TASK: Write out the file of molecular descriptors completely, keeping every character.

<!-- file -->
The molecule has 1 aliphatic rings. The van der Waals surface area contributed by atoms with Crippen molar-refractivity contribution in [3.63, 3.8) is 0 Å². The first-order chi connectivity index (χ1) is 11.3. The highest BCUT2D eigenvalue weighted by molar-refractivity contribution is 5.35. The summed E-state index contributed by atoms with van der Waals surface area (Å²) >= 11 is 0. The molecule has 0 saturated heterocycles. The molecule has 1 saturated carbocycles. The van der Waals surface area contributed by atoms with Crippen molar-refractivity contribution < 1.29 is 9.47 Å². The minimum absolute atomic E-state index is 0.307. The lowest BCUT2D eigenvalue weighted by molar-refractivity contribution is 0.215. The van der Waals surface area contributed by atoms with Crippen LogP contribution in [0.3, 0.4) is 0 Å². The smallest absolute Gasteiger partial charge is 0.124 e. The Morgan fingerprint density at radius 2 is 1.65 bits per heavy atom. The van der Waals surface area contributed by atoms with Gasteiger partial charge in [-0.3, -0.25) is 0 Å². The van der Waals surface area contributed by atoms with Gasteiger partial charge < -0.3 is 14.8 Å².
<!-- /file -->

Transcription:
The molecule has 1 aliphatic rings. The van der Waals surface area contributed by atoms with Crippen molar-refractivity contribution in [3.63, 3.8) is 0 Å². The first-order chi connectivity index (χ1) is 11.3. The highest BCUT2D eigenvalue weighted by molar-refractivity contribution is 5.35. The summed E-state index contributed by atoms with van der Waals surface area (Å²) >= 11 is 0. The molecule has 0 saturated heterocycles. The molecule has 1 saturated carbocycles. The van der Waals surface area contributed by atoms with Crippen molar-refractivity contribution < 1.29 is 9.47 Å². The minimum absolute atomic E-state index is 0.307. The lowest BCUT2D eigenvalue weighted by molar-refractivity contribution is 0.215. The van der Waals surface area contributed by atoms with Crippen LogP contribution in [0.3, 0.4) is 0 Å². The smallest absolute Gasteiger partial charge is 0.124 e. The Morgan fingerprint density at radius 2 is 1.65 bits per heavy atom. The van der Waals surface area contributed by atoms with Gasteiger partial charge in [-0.3, -0.25) is 0 Å². The van der Waals surface area contributed by atoms with Gasteiger partial charge < -0.3 is 14.8 Å².